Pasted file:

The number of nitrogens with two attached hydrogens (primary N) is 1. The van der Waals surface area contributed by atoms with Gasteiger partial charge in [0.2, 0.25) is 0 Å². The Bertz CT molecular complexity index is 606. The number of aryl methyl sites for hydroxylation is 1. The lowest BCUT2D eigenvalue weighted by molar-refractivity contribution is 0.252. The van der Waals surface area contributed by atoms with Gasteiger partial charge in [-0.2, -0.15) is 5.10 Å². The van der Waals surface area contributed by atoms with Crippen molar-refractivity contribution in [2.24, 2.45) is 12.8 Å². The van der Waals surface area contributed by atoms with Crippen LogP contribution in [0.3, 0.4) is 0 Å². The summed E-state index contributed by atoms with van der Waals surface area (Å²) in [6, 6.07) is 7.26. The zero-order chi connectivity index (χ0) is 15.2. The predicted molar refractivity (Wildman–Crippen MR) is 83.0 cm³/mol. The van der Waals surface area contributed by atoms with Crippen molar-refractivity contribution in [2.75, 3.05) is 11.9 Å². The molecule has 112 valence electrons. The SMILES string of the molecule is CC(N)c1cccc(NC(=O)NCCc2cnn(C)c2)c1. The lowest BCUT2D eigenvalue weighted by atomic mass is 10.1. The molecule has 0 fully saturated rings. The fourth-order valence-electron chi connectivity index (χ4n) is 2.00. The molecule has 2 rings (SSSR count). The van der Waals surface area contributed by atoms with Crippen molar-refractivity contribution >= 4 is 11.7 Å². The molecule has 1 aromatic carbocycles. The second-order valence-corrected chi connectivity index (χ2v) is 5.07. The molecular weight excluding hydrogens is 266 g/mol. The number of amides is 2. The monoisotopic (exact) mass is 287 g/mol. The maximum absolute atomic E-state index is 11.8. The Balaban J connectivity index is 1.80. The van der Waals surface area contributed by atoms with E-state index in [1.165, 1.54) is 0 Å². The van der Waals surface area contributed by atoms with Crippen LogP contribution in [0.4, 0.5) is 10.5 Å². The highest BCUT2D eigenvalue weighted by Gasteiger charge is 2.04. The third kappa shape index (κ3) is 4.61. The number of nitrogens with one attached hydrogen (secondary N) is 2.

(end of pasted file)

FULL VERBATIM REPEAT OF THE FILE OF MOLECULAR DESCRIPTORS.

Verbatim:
The number of nitrogens with two attached hydrogens (primary N) is 1. The van der Waals surface area contributed by atoms with Gasteiger partial charge in [0.2, 0.25) is 0 Å². The Bertz CT molecular complexity index is 606. The number of aryl methyl sites for hydroxylation is 1. The lowest BCUT2D eigenvalue weighted by molar-refractivity contribution is 0.252. The van der Waals surface area contributed by atoms with Gasteiger partial charge in [-0.2, -0.15) is 5.10 Å². The van der Waals surface area contributed by atoms with Crippen molar-refractivity contribution in [2.24, 2.45) is 12.8 Å². The van der Waals surface area contributed by atoms with Crippen LogP contribution in [0.3, 0.4) is 0 Å². The summed E-state index contributed by atoms with van der Waals surface area (Å²) in [6, 6.07) is 7.26. The zero-order chi connectivity index (χ0) is 15.2. The predicted molar refractivity (Wildman–Crippen MR) is 83.0 cm³/mol. The van der Waals surface area contributed by atoms with Crippen molar-refractivity contribution in [2.75, 3.05) is 11.9 Å². The molecule has 112 valence electrons. The SMILES string of the molecule is CC(N)c1cccc(NC(=O)NCCc2cnn(C)c2)c1. The lowest BCUT2D eigenvalue weighted by atomic mass is 10.1. The molecule has 0 fully saturated rings. The fourth-order valence-electron chi connectivity index (χ4n) is 2.00. The molecule has 2 rings (SSSR count). The van der Waals surface area contributed by atoms with Crippen molar-refractivity contribution >= 4 is 11.7 Å². The molecule has 1 aromatic carbocycles. The second-order valence-corrected chi connectivity index (χ2v) is 5.07. The molecular weight excluding hydrogens is 266 g/mol. The number of amides is 2. The monoisotopic (exact) mass is 287 g/mol. The maximum absolute atomic E-state index is 11.8. The Balaban J connectivity index is 1.80. The van der Waals surface area contributed by atoms with E-state index in [1.165, 1.54) is 0 Å². The van der Waals surface area contributed by atoms with Crippen LogP contribution in [0.4, 0.5) is 10.5 Å². The highest BCUT2D eigenvalue weighted by Gasteiger charge is 2.04. The third kappa shape index (κ3) is 4.61. The number of nitrogens with one attached hydrogen (secondary N) is 2.